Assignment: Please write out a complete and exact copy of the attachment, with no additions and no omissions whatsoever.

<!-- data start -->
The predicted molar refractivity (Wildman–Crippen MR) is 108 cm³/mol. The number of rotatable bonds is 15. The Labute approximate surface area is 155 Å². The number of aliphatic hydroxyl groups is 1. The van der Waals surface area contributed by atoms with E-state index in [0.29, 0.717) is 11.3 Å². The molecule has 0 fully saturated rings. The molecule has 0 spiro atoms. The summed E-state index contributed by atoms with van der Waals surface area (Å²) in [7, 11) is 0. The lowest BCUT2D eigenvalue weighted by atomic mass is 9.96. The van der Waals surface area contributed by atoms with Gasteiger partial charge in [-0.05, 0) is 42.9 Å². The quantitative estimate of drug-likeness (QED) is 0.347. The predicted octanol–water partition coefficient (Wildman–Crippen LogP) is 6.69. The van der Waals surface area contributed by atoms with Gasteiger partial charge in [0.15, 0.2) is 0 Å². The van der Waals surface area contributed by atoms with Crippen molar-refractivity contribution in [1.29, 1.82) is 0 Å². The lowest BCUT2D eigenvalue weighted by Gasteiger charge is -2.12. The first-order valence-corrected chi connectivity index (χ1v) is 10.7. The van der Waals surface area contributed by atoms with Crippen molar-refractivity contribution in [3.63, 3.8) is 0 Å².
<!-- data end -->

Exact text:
The predicted molar refractivity (Wildman–Crippen MR) is 108 cm³/mol. The number of rotatable bonds is 15. The Labute approximate surface area is 155 Å². The number of aliphatic hydroxyl groups is 1. The van der Waals surface area contributed by atoms with E-state index in [0.29, 0.717) is 11.3 Å². The molecule has 0 fully saturated rings. The molecule has 0 spiro atoms. The summed E-state index contributed by atoms with van der Waals surface area (Å²) in [7, 11) is 0. The lowest BCUT2D eigenvalue weighted by atomic mass is 9.96. The van der Waals surface area contributed by atoms with Gasteiger partial charge in [-0.05, 0) is 42.9 Å². The quantitative estimate of drug-likeness (QED) is 0.347. The predicted octanol–water partition coefficient (Wildman–Crippen LogP) is 6.69. The van der Waals surface area contributed by atoms with Gasteiger partial charge in [0.15, 0.2) is 0 Å². The van der Waals surface area contributed by atoms with Crippen molar-refractivity contribution in [1.29, 1.82) is 0 Å². The lowest BCUT2D eigenvalue weighted by Gasteiger charge is -2.12. The first-order valence-corrected chi connectivity index (χ1v) is 10.7. The van der Waals surface area contributed by atoms with Crippen molar-refractivity contribution in [3.63, 3.8) is 0 Å².